[Chris Johnson] “If your team is working remotely already, then the best way to improve your workflow is to focus first on individual productivity. This means single-tasking, and setting up a consistent work environment that’s free of daily distractions. Then build your routine around your most and least productive hours. I also recommend creating checklists, so that the routine becomes more like a ritual, this way you can flow right into it, and continue working without having to stop and think. As you develop your niche services, your checklists will enable you to do a number of things. First, it will document your procedures so that you can more easily delegate them. Second, as you perform the work for clients, you will inevitably get feedback. This feedback will give you the information you need to improve your checklists (procedures) and over time your efficiency will go up. You’ll free up more time in your life and in your agency. Third, your checklist is your bible for making sure nothing is missed. Before you leave for the day, you’ll run through your checklist to make sure things are up-to-date and you haven’t missed anything. Does that help? Did anyone else have a question?”
[moderator] “Yes, Rachel is asking how do we avoid getting our client’s sites hacked?”
[Chris Johnson] “Great question. I’m not a security specialist, but I did hosting for our agency for a while and l found there are a few ways you can protect your client’s sites. The first thing you can do is to use a hosting company that specializes in security for the CMS you’re using. I’m assuming you’re using WordPress right? WordPress has a few good security plugins available to make it harder for people to hack your site. The second thing you can do is to carefully choose the plugins that you use on your site, because this is the most common way sites are hacked. Third, you can make sure the site is always kept up-to-date so that there is a lower chance that a hacker can find a hole in security. The fourth thing you can do is to back up your site and your files regularly. The fifth thing you can do is to hire a professional to secure your site for you. Does that help?”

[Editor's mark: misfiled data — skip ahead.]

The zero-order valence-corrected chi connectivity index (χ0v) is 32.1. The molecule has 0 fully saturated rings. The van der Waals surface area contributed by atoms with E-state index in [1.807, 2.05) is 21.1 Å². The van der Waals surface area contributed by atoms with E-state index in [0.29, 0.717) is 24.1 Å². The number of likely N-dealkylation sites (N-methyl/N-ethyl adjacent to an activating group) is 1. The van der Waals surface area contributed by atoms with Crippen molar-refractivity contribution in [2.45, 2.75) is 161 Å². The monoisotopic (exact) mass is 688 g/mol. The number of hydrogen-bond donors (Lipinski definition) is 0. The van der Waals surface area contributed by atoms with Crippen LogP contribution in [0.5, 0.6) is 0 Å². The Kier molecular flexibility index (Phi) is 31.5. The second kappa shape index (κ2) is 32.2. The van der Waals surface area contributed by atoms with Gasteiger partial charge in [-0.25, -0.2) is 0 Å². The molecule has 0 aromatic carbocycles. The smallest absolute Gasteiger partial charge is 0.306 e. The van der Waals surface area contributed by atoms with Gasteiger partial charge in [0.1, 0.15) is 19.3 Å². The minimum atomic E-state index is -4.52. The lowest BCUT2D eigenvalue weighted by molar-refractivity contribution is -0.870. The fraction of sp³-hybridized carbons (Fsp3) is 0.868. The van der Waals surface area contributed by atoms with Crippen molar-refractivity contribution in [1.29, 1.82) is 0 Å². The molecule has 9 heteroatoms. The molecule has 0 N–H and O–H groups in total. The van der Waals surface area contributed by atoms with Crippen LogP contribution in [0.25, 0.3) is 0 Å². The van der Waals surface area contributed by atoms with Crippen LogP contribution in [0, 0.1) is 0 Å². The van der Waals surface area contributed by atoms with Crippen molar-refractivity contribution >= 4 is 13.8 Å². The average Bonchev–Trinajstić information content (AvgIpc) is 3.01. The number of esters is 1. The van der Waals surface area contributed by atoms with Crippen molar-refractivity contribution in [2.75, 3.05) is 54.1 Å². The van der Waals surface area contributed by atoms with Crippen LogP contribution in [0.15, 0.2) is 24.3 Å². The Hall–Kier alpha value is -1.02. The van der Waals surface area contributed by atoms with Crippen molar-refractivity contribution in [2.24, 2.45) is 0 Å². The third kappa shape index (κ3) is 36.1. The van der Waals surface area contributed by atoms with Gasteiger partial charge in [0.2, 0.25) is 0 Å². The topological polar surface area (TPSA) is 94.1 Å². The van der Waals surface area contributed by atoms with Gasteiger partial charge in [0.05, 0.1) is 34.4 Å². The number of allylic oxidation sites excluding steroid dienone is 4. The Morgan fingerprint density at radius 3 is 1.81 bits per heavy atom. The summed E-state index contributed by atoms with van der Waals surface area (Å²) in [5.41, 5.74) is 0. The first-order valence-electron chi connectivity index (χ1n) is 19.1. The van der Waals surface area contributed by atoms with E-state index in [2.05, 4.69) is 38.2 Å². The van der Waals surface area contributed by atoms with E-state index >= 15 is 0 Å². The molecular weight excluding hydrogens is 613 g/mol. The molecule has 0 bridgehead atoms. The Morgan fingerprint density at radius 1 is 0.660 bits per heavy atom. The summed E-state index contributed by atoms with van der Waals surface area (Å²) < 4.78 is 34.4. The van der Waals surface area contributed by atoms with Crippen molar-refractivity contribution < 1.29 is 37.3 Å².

[Rachel] “Yes, thanks.”
[moderator] “Here’s another question from a web design agency in New York: How can we improve our SEO? Is good design more important than good SEO?”
[Chris Johnson] “Ha ha, is this is a trick question? I don’t think it’s a matter of good design or good SEO. I think it’s a matter of good marketing. You need great design AND great SEO. Is there anything specific you’d like to ask about this?”
[…] “Yes, I have a lot of websites I maintain for small businesses in the area. Many of these businesses sell products that compete with one another. For example, I have a landscaping company, a fencing company, two handyman companies, and a tree nursery. All of these have products and services that are very similar and all of them are trying to make more sales online. Does improving their SEO actually help in a situation like this, or would it be better to just focus on helping clients in one industry that are not all in the same location?”
[Chris Johnson] “Good question, there are two ways to approach this. First, you can diversify your clients strategically. Some people like the variety, so they get a couple in different industries. Second, you can try to target a specific market using SEO. The advantage to staying in one niche for an SEO company is that you hone your skills in one particular area, which makes your content production and link building much more efficient. The problem with this is that your competition can get ruthless. You may see them jump in from a different angle on a keyword phrase that you’re working on, and take away traffic and potential clients from you. They can also be doing the same thing you are and trying to rank for the same keyword. So you have to stay on your toes.